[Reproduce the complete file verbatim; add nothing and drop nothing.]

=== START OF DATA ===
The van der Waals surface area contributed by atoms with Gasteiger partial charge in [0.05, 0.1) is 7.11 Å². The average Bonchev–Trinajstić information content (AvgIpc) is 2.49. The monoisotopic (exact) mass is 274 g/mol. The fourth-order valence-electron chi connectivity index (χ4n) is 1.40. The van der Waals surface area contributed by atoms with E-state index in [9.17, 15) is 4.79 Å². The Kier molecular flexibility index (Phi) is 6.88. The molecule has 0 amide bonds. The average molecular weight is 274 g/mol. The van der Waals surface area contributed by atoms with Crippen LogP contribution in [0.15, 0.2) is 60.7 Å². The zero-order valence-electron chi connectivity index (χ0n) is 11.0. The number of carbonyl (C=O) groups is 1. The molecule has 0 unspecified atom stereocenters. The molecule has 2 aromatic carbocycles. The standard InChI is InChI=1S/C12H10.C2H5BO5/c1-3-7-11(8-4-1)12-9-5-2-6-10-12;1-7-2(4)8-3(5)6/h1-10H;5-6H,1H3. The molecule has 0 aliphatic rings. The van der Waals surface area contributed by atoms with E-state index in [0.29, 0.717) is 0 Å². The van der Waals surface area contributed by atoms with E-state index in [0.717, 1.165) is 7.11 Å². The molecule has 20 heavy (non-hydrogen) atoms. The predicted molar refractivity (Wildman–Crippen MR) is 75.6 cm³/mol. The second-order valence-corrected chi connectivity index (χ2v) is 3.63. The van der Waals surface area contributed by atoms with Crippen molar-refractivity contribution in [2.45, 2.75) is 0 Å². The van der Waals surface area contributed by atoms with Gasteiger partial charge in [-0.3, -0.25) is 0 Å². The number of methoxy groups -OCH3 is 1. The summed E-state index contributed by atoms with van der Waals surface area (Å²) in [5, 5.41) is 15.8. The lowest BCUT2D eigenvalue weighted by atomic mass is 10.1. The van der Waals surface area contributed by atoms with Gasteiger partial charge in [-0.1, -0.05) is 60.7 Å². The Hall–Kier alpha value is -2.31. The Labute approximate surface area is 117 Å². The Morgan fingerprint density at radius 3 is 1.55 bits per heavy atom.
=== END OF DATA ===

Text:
The van der Waals surface area contributed by atoms with Gasteiger partial charge in [0.05, 0.1) is 7.11 Å². The average Bonchev–Trinajstić information content (AvgIpc) is 2.49. The monoisotopic (exact) mass is 274 g/mol. The fourth-order valence-electron chi connectivity index (χ4n) is 1.40. The van der Waals surface area contributed by atoms with E-state index in [9.17, 15) is 4.79 Å². The Kier molecular flexibility index (Phi) is 6.88. The molecule has 0 amide bonds. The average molecular weight is 274 g/mol. The van der Waals surface area contributed by atoms with Crippen LogP contribution in [0.15, 0.2) is 60.7 Å². The zero-order valence-electron chi connectivity index (χ0n) is 11.0. The number of carbonyl (C=O) groups is 1. The molecule has 0 unspecified atom stereocenters. The molecule has 2 aromatic carbocycles. The standard InChI is InChI=1S/C12H10.C2H5BO5/c1-3-7-11(8-4-1)12-9-5-2-6-10-12;1-7-2(4)8-3(5)6/h1-10H;5-6H,1H3. The molecule has 0 aliphatic rings. The van der Waals surface area contributed by atoms with E-state index in [0.29, 0.717) is 0 Å². The van der Waals surface area contributed by atoms with E-state index in [0.717, 1.165) is 7.11 Å². The molecule has 20 heavy (non-hydrogen) atoms. The predicted molar refractivity (Wildman–Crippen MR) is 75.6 cm³/mol. The second-order valence-corrected chi connectivity index (χ2v) is 3.63. The van der Waals surface area contributed by atoms with Crippen molar-refractivity contribution in [2.45, 2.75) is 0 Å². The van der Waals surface area contributed by atoms with Gasteiger partial charge in [-0.3, -0.25) is 0 Å². The number of methoxy groups -OCH3 is 1. The summed E-state index contributed by atoms with van der Waals surface area (Å²) in [5, 5.41) is 15.8. The lowest BCUT2D eigenvalue weighted by atomic mass is 10.1. The van der Waals surface area contributed by atoms with Gasteiger partial charge in [-0.1, -0.05) is 60.7 Å². The Hall–Kier alpha value is -2.31. The Labute approximate surface area is 117 Å². The Morgan fingerprint density at radius 3 is 1.55 bits per heavy atom.